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VOLUME t, NUMBER 170.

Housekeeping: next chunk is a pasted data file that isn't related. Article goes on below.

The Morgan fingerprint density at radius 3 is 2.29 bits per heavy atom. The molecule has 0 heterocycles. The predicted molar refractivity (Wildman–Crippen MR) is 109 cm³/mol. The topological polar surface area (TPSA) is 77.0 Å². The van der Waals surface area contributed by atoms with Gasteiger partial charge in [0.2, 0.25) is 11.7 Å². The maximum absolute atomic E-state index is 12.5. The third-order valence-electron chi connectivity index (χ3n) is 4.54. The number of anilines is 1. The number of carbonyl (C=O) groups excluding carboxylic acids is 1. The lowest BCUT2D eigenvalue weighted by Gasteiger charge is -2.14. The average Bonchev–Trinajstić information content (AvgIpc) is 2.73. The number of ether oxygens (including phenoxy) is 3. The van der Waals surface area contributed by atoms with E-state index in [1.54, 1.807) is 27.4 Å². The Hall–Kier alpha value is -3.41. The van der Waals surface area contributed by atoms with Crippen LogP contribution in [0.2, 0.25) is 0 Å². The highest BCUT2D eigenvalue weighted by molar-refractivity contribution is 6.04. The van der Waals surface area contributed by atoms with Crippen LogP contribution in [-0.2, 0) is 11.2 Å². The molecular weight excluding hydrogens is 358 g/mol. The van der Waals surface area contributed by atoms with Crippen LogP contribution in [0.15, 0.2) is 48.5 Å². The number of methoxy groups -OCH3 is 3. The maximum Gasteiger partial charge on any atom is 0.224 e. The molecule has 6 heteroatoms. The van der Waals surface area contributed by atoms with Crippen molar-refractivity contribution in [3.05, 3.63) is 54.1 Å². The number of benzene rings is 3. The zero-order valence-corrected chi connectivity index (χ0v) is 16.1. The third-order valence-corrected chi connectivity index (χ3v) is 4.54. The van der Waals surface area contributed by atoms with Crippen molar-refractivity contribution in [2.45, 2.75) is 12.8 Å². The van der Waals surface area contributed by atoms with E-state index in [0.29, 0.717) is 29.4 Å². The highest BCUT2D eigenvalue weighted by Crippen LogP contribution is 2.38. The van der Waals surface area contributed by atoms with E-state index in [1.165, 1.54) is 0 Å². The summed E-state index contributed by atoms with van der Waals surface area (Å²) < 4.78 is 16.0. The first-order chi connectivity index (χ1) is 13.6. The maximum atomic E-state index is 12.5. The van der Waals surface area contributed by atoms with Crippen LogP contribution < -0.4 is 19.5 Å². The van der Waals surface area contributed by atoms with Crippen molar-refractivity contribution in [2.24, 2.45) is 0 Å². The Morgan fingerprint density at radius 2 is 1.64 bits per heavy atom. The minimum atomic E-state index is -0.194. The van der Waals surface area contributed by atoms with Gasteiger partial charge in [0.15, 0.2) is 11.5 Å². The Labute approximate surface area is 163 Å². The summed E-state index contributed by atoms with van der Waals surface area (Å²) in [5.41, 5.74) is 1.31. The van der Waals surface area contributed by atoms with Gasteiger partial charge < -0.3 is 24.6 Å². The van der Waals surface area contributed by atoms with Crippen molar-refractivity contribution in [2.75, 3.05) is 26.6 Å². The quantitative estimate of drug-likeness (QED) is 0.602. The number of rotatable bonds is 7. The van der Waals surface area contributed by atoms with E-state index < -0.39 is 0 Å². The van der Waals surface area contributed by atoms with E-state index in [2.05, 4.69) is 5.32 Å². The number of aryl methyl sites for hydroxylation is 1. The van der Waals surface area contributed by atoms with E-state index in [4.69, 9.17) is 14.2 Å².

Virginia City, Mont., Nov. 7.Seven are dead, a number more burned and perhaps three score lost in the under ground workings in a fire which start ed in the Kearsarge mine, situated at Summit, eight miles from here, dur ing the morning. The known dead are Superintendent R. B. Turner, a miner named Tobin and five other miners, too badly burned to be identified. These seven bodies have been recov ered. From fifty to seventy-five men are still down in the mine and may I have perished from flame or moke. I The plant employed 200 men. It is i the property of United States Senator Millard of Nebraska and was valued at about $1,000,000. There is no way to' estimate the loss at present. The^fire, which started as the shifts' were being changed, still rages fierce ly and the rescuers, hundreds of whom have gone from Virginia City, will be hampered, as there is no apparatus at the mine. It is not known how the TERRIBLE FATALITY IN MONTANA MINE Shaft of Kearsarge Mine Catches Fire. Eight Are Dead and Many Are Missing. ADMITS SHORTAGE OF $36,000. MINES CLOSING DOWN. Cashier of Newark (O.) Barik Self- Thousands of Men Out of Work in Confessed Defaulter. Northern Minnesota. Newark, O., Nov. 7.H. J. Hoover, until recently cashier of the Licking County bank and two years ago as sistant cashier of the People's Nation al bank, has made a partial confession to the People's bank officials that he is a defaulter to the amount of about $36,000. He said he had been manip ulating the bank's books for ten years and by reason of his connection with the other bank succeeded in replacing funds so as to escape detection until Harry P. Scott, bookkeeper, discov ered it two years ago and for friend ship for Hoover did not make the de falcation public. YOU'L 0'LEARY & THE: DAILY nre started. Gave His Life for His Men. Superintendent Turner gave his life for his men. He was at breakfast and partially dressed when the alarm came. Dashing into the house in his shirt sleeves, with another miner whose name has not been learned, Turner made his way into the main tunnel. Here they found everything ablaze. They groped their way down and dragged out five bodies, including Tobin's. In a second! attempt they did not come out and were later brought forth dead by the rescuers. Turner was acknowledged as the leading authority on cyaniding in America. The mine is eight miles from Vir ginia City and communication by tele phone is difficult. The shafthouse, cyaniding plant and tunnel are a total loss. The total number of dead may not be known for some time and the bod ies, all but those of Tobin and Turner, are too badly burned to be identified. Two Harbors, Minn., Nov. 7.The curtailment of operations at the iron mines and the transportation of ore, as promised by the officials of the United States Steel corporation upon their recent flying trip through this country inspecting their holdings, has gone into effect. Never before in the history of Northern Minnesota's great mining industry has so many mines been closed so early in the season. Thousands of miners and hundreds of railroad men have been given their time. Those who are still employed are working on a shorter day. BEMIDJI. MINNESOTA miss it if you fail to attend the sale on Ladies' Sweaters, Embroidery, Misses' Union Suits, Saxony Yarn, Ladies' Kid Gloves, Ladies' Outing Flannel Night Gowns, Camp Blankets, Sewing Ma- chines and Candy tonight at AFFECTS MANY THOUSANDS. Agreement Signed by Glass Compa. nies and Employes. Pittsburg, Nov. 7.As a result of the general conference of window glass interests in Philadelphia fully 10,000 skilled window glass workers, who have been idle for over six months, will be back at work within ten days and before the first of the month at least 40,000 workmen de pendent upon them -will have employ ment. All the trading and producing companies and both organizations of workers were represented. Under the agreement made the workers will receive 2% per cent in creases in wages, but the most im portant part of the new scale Is the concession made by the workers which will enable the manufacturers to shut out from 800.000 to 900.000 boxes of foreign window glass imported an nually from Belgium and Prance. The new scale becomes effective Nov. 10 and continues in force until June. RANSOM OF $100,000 ASKED. Young Millionaire a Captive in Cum berland Mountains. Bristol, Tenn., Nov. 7.Edward L. Wentz, the young Philadelphia mil lionaire who mysteriously disappeared from his father's home at Big Stone Gap, Va., is alive and a captive in the Cumberland mountains. A letter has just been received from him addressed to his parents in which he states that he is well and asks that the ransom of $100,000 demanded by his captors be at once paid so that he can get his freedom. Negotiations for his release are being made. PLATT A DEFAULTER. Pittsburg Suicide Found to Be Short in His Accounts. St. Louis, Nov. 7.Henry S. Piatt, the St. Louis contractor who attempt ed suicide at Pittsburg, is charged with being a defaulter to the extent of over $20,000 by the stockholders of the George Piatt Contracting company in a petition which they filed in the cir cuit court asking that a receiver be appointed for the company. George Piatt, president of the company and father of the man in Pittsburg, as sumed the liabilities for his son's al leged shortage. An explosion of gas in a pit at the repair shops of the Pennsylvania rail road at Pittsburg killed two men al most instantly. NO IN GOO STANDING NEW REPUBLIC OF PANAMA OF- FICIALLY RECOGNIZED BY THE UNITED STATES. ACTION HAS A FARREACHING EFFECT TRANSIT ACROSS THE ISTHMUS AS WELL AS TERMINALS WILL BE PROTECTED. COLOMBIAN GOVERNMENT HELPLESS HER ATTITUDE TOWARD TH E NEW REPUBLIC BECOMES OF NO IMPORTANCE. "Washington, Nov. 7.The United States government has recognized the de facto government of Panama and instructions have been sent to Unit ed States Minister Beaupre at Bogota, and to Mr. Ehrman, the United States vice consul at Panama and now act ing conr-ul there, to inform the govern ments of Colombia and Panama, re spectively, that the de facto govern ment is recognized. The decision to recognize the de facto government of Panama was ar rived at after a protracted session of the cabinet at which every member was present except Secretaries Root and Wilson. No other subject was con- BEMIDJI, MINNESOTA. SATURDAY, NOVEMBER 7, 1903. TEN CENTS PER WEEK. sidered. The president emphasized Colon pending the appointment of the importance of the recognition of the de facto government. The events of the day as developed here as to the Situation on the isth mus were the receipt of dispatches from Commander Hubbard of thieare Nashville, the arrival in Washington of Consul General Gudger of Panama, the issue of orders to Admiral Cogh lan to proceed forthwith to the isth mus with the consul general, and the business recognition by the United States of the de facto government of the new republic, which will later be fully recognized politically. Revolutionists in Control. Commander Hubbard cabled that the Colombian government troops un der Generals Torres' and Tovar, 450 strong, at Colon, had departed on a merchant vessel. He stated that the isthmus from one side to the other was in the hands of the revolutionists. This statement is of the greatest Im portance. The United States govern ment being bound by treaty to main tain order and preserve free traffic across the isthmus is now under the obligation to prevent any hostile col lisions either along the line_of the Panama railway or at the termini, Panama and Colon. Thus the future attitude of the Colombian government toward the new republic of Panama becomes of little importance, for it is practically impossible for it to go to war with Panama. So for practical purposes the sep aration of Panama from Colombia is complete and is likely to be per manent according to the official belief here. OFFICIAL NOTIFICATION SENT. at Instructions for Representatives Bogota and Panama. Washington, Nov. 7.The following telegram was sent by the state depart ment during the day to Mr. Ehrman, the acting consul general of the Unit ed States at Panama: "The people of Panama have, by an apparently unanimous movement, dis solved their political relations with the republic of Colombia and assumed their independence. When you are satisfied that a de facto government, republican in form and without sub stantial opposition from its own peo ple, has been established in the state Df Panama you will enter into rela tions with it as the responsible gov srnment of the territory and look to it for all due action to protect the per sons and property of all citizens of the United States and to keep open the isthmian transit in accordance with the obligations of existing treaties governing the relations of the United States to that territory." Message to Minister Beaupre. Immediately afterward an instruc tion was sent by telegram to Mr. Beaupre, the United States minister it Bogota, in the following terms: "The people of^pftnama, having by in apparently unanimous movement, iissolved their political connection with the republic of Colombia and re sumed their independence and having ldopted a government of their own, republican in form, with which the government of the United States of America has entered into relations, i president of the United States, in ccordance with the ties of friendship hich have so long and so happily f:isted between the respective na- Boldi&sj, f^l Sons, most earnestly commends to Governor Taft has just denied, the :he governments ot Colombia and of protest of the foreign consuls against Panama the peaceful and equitable the action of customs officials Irijsup- 3ettlement of all questions at issue flying- -importers with samplc|f of He holds that he is" "goofis ~s"hlppecr VO between them. sound not merely by treaty obllg*-~[)dsltfefl,UC lions but by the interests of civiliza :ion to see that the peaceful tiafftc. of :he world across the isthmus of Pan ima shall not longer be disturbed by 1 constant succession of unnecessary ind wasteful civil wars." New Haven. Conn., Nov. 7.JudgO Livingston W. Cleaveland of the pro bate court has handed down dei i sion in ibe Philo S. Bennett will case holding that the secret letter direct ing Sirs Bennett, the widow, to pay William J. Bryan $50,000 was not part of the will. The effect of this is to prevent Mr. Bryan from obtaining the money men tioned in the letter unless the present decision is reversed by a higher court, or unless he should be successful in legal proceedings against .Mrs. B.'uv NEW GOVERNMENT IN COMPLETE CONTROL OF PANAMA. General Satisfaction Is Expressed Throughout the Isthmus for the New Order of Things. Colon, Colombia, Nov. 7.The gov ernment of the republic of Panama has appointed Senor Porforio Melon dez civil and military governor of i now officials. Those of the old gov eminent have~bcen impotent since the 1 troops left. The prefect, Senor Cuad ros, and the alcalde, Senor Guerrevo, now nonentites. They have not been arrested. Governor Melendez has notified the i officials that they may remain at I their posts for the present if they I swear allegiance to the new republic. He has also notified the steamship agents that Colombian ports on the I Atlantic are closed to all arrivals. This refers only to their non-accept ance of troops from coast ports. i A steam launch has been dispatched to capture Bocas del Torro in the in terest of the new republic. No dlill culties are anticipated there. The new republic doubtless Is firm ly established. There are no Colom bian troops on the isthmus and satis faction is everywhere exprossed at the now order of things The American employes of the rail road and others have been armed with rifles and revolvers supplied by the United States cruiser Nashville. To gether with the latter men the volun teers presented a bold front Wednes day and Thursday afternoons to the Colombians who were threatening the lives of Americans. SITUATION IS QUIET. Colombian Government Troops Evac uate Colon. Washington, Nov. 7.The navy de partment has received a cablegram. from Commander Delano of the Dixie announcing his arrival at Colon. i The cablegram states that the Co lombian troops have evacuated and that the situation is quiet. Commander Delano cables that he has landed an adequate force of ma rines from the Dixie and that the blue jackets landed from the Nashville had re-embarked. The Dixie carries I 400 marines. PROCEEDING A FULL SPEED. Part of the Pacific Squadron Safls for Panama. Washington, Nov. 7.The navy de partment has received a cablegram from Rear Admiral Glass, command ing the Pacific squadron, announcing the departure of the Marblchead* Con cord and Wyoming and the collier Nero, at Acapulco, Mex., for Panama. The squadron Is proceeding at full speed. United States Held Responsible. New York, Nov. 7.The newspapers here say little regarding \hp Panama revolution, cables the 'Herald's Val paraiso (Chile) correspondent. The belief Is general, however, that the movement was the work of the Unit ed States. MOROS AR E FRIENDLY*. WILLIAM J. BRYAN LOSES OUT Secret Letter Conveying Large Sum of Money Not Part of Will of Late Philo S. Bennett. COLOMBIANS DEPART NOT A SOIL ESCAPEE Major Troublesome Filipinos Greet General Wood. Manila, Nov. 7.Major GoOeral Wood reports that during his recent trip to Lake Lnao the hitherto hostile Moros ofcffcs^ wtSntry-cant*- in to-meet him in^v%if Mfnjiily tpifcit*, He will next \A^djk$'wi&re-4h&e hasfbeen trouble recWtly through some IJSOIOB attac!*rrigjiujpl pounding two Ameficaft' the St. Xouli ex- The. Hamburg-American line Beam-1 er Fuerst Bismarck, which sailefrpm Southampton Friday for New pork, took $950.000 in gold. nci in Tne event that the $~.i... I shop! be paid under clause 12 of the will, which reads as follows: "TwelfthI give and bequeath unto my wu' Grace Imogen Bennett, the sum of fifty thousan dollars ($50,000) in trust, howi'ver. cot the purposes set forth In a sealed letter which will be found with said will." The text of the letter was made pub lie ar one of the hearings on the will. Mr. Bryan was not present when the decision was announced, but his at torneys said he would undoubtedly ap peal from Judge Cleavohmd's decision. MASSACRE OF GERMANS IN DA- MARALAND CONFIRMED. Rebellion of the Natives Officially At- tributed to Distress Caused by the Drouth. Care Town, Nov. 7.Official ad vices received here fully confirm the massacre at Warmbad, Damaraland, German Southwest Africa, by the lion del/war tribesmen. The Germans gallantly fought to fhe end but were overwhelmed. II Is be lieved that none of them escaped Reports of isolated murders of Ger man traders are also coming in. The rebellion in Damaraland is ofil cially attributed to distress caused by the drought. CAPITALIST IN JAIL. Bondsmen Surrender Alleged St. Paul Embezzler. St. Paul, Nov. 7.Casper J. Ernst, the local capitalist arrested a few days ago for forgery and embezzlement, spent the night In the Ramsey county jail. The developments of the past few days indicate that his alleged defalca tions will reach much greater figure than at first supposed and will prob ably be from $iro,i)o to $200,000. His bondsmen, R. T. O'Connor and Ttuunas Grace, who went on the $f.0o bond fixed In the case brought against Ernst by Father Metzler of Chippewa Falls. Wis., gave Ernst up and Deputy Sheriff Hnrdlck of Ramsey county went to Ernst's residence and took him to the county jail. It has developed that a priest In New Yerk sent Ernst $10,000 to In vest, a widow In Wisconsin sent him $10,000 and a priest in Northern Min nesota is said to have lost a large sum. Ernst, It appears, secured their money to invest for them, promising them 8 per cent. He did not. It is claimed, invest the money, but paid the interest out of other funds so cured for the same pnrpose. CHARGED WITH GRAND LARCENY. Frank B. Poor Arrested in Seattle, Wash. Seattle. WaSrt, 'Nov. 7.Frank' B. Poor, president of the Citizens' Light and Power company, recently organiz ed as a rival of a company of he samo na. mp ,whU ,was incorporated 1 ti N Jersey, was arrested Thursday on a bench..warrant issued from the :imr of general sessions, New York City, efearglhg hipj with grand larceny in the first degree. The'specific charge alleged is that Pooi while a partner in the banking house of Marquand & Co.. New York City, .'appropriated to his own .use nine $1,000 Iron Mountain .mortgage bnilfN and subsequently (led the", coun try, 'piping to- Syattln. The alleged appropriation Is' said to "have been committed on June 26, PM.it. An. in dict ment bv tha grand~1nrv was "ob- tained on the 28U) or October, last. Poor's -bond was fixed at. $l,OOn and the date of hearing Nov. 19. Bail was furnished promptly. ON THE CANADIAN SIDE. Big Vein of Gold Ore Discovered Near the Sco. Sault Ste. Marie, Mich., Nov. 7.A big vein of gold has been discovered near Webbwood. ir the Algana ore district in Ontario, not far the Canadia*Hsko,-whk- -is- 1,000 7 long by l.uWjteet^wide. Th'e"goH'^Y he ren r'te jock has &-rp th/n*r9'(but frptn a ce of twenty-five'feet. ^hcUrioWltycamH into s-es sion of J. B. Miller last Ju* inly $2,000 ami he has just sol? the Shakespeare Cold Mining co for $7S,6Gfi. It is probable that as a rese'r of the discovery that "gi'eat developments In that loxjaltfar.iWiU foRow. The Shakespeaie company is com posed of capitalists from Duluthland Wisconsin. It-will work from now on and employ man) "u.